Tumblr Icon RSS Icon

Revisiting The Lorax: Do Trees Have Rights?

By Climate Guest Contributor  

"Revisiting The Lorax: Do Trees Have Rights?"

Share:

google plus icon

by Peter Lehner, via NRDC’s Switchboard

“The Lorax” opened [two weeks ago] in theaters.

Back in 1972, one year after the book came out, a young law professor from USC named Christopher Stone wrote an influential article, called “Should Trees Have Standing?” Stone argued that trees and other natural resources should have rights (e.g. to exist) and that environmental groups should be entitled to speak for them and to present their claims in court. In a legal sense, this would mean that trees do have standing.

Dr. Seuss’s title character, of course, famously stated (again, and again): “I am the Lorax. I speak for the trees.” Did the Lorax predict Stone’s paper? Did Stone read Seuss?

The same year as Stone’s article, Justice Douglas of the Supreme Court argued in a famous dissent to Sierra Club v. Morton that trees and other natural resources should have legal rights. Soon after, with the Clean Water Act of 1972 and CERCLA of 1980, Congress finally granted legal rights to natural resources —albeit in different language from the plainspoken Lorax’s.

Under the “natural resource damages” provisions of these laws, governments can sue for compensation for injury to natural resources—on behalf of those resources. Most tellingly, the law says that governments, in so doing, are acting as “trustees” for natural resources, not suing in their own right as governments. Moreover, the law requires that all recoveries be spent on the resource itself; the government cannot spend natural resource damages, say, on roads or schools. The money belongs to the resource, not to the government.

“Trustee,” importantly, is very specific term used in law to describe a situation where an entity has a right of its own but cannot speak for itself (e.g. an infant or a disabled person) on behalf of that right.  The Lorax, again, seemed to be invoking this principle when he said: “I speak for the trees, for the trees have no tongues.” (And I’m asking you, sir, at the top of my lungs… What’s that THING you’ve made out of my Truffula tuft?)

So, while the Lorax is a parable (and perhaps now a commercialization of a parable), there is still a profound legal issue beneath the colorful pictures.

Peter Lehner is Executive Director of the Natural Resources Defense Council. This piece was originally published at NRDC’s Switchboard.

Related Post:

Tags:

‹ India Calling: How The Cell Phone Revolution Can Raise Millions Out Of Poverty And Help Fix The Climate

The Hunger Games: Post-Apocalypse Now For Young Adults ›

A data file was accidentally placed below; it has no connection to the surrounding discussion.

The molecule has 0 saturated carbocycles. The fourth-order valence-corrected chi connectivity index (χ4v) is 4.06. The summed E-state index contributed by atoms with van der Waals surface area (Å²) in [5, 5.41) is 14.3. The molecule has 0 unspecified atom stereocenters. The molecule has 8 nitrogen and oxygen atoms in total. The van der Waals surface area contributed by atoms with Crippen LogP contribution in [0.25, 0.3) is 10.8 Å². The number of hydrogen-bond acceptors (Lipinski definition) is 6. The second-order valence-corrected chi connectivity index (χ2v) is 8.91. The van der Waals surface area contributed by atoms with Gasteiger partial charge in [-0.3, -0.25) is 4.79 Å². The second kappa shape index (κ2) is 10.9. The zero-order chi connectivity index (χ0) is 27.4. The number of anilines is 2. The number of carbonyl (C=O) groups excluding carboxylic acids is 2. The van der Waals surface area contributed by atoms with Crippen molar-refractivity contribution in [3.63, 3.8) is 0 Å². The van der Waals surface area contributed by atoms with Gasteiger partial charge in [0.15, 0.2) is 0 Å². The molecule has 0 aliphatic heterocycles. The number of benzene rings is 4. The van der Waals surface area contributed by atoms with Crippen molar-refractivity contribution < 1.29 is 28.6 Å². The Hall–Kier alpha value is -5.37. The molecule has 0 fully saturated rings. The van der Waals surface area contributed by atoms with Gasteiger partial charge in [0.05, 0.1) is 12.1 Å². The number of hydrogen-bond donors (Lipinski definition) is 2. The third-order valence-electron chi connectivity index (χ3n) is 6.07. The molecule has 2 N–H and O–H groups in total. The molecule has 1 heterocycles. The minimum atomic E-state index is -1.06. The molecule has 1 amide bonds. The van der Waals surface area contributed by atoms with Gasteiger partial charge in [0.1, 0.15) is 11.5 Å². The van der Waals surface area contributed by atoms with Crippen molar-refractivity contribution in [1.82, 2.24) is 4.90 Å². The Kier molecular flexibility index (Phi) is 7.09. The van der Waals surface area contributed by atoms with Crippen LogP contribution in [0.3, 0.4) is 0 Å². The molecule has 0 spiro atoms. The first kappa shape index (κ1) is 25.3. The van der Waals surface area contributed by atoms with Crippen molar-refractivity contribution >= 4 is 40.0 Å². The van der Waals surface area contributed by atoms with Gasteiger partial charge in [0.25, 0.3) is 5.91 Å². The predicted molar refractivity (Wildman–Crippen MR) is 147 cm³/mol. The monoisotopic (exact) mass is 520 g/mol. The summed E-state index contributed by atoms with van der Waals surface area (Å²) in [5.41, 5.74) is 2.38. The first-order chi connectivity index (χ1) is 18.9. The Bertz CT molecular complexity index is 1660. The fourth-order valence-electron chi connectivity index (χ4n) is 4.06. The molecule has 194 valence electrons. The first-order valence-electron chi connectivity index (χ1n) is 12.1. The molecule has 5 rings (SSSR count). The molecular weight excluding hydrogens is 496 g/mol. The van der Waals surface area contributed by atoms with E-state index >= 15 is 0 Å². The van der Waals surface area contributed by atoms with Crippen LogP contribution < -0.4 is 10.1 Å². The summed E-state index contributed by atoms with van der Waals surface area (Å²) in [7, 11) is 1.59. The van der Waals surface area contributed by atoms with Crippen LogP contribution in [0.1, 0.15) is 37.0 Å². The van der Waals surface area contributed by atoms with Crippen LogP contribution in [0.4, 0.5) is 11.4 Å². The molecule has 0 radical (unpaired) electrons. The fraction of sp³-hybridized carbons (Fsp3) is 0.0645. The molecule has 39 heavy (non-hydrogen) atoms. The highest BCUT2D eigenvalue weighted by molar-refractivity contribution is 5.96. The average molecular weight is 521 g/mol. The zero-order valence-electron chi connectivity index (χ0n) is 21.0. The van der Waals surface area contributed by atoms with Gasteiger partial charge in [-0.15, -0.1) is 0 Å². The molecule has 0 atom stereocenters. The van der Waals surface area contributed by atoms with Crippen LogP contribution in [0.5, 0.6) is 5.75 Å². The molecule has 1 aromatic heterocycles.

4 Responses to Revisiting The Lorax: Do Trees Have Rights?

  1. Renewable Guy says:

    Not that we have legal rights for natural resources, but but but who will speak for Industry? Those poor people, (corporations are people now), I can’t help but feel sorry for them.

  2. If natural resources have rights, humans have no right to life. This is because humans must use natural resources to live. It is one or the other but you can’t have both.

    The only self consistent action on the part of the creatures (if human) who claim natural resources have rights is to commit suicide WITHOUT consuming or modifying ANY natural resource. The only way to do that is to stop breathing! Otherwise you are violating the rights of the natural resources.

    Clearly, since the advocates of natural rights for resources are not being self consistent, it is not the rights of natural resources they are after. They simply don’t want you or me to use them to live as humans.

  3. Gail Zawacki says:

    This is really fascinating because just this morning I was thinking that the EPA effort to pass stricter regulations for ozone HAD to have been squelched by the Obama administration, because otherwise so many places would be in noncompliance that there would be lawsuits.

    The new draft makes it quite clear that the ambient background level of ozone in most places, even remote rural locations, is CURRENTLY toxic to vegetation – trees and annual crops as well.

    So this article explains that not only farmers and people with property losses from fallen dying trees, but even the trees themselves could sue if the revised EPA draft is accepted as the basis for air quality standards.

    Ho ho! Thank you very much for this insight!

    Excerpts from the EPA Integrated Science Assessment are here linked to below, which hopefully is somewhat enlightening about what the “Policy Relevant Background” level means:

    http://witsendnj.blogspot.com/2012/03/something-is-rotten-at-epa.html

    By the way, there will be an “occupy the EPA” protest March 31, let’s hope this lovely (haha) spring weather means a great turnout to demand do the right thing, not the politically acceptable thing.

  4. fj says:

    Humanity depends on the extremely important life-giving services that natural systems provide which are integral to human rights.

    We are mobile natural ecosystems within larger natural ecosystems and when we use our intelligence wisely we benefit both.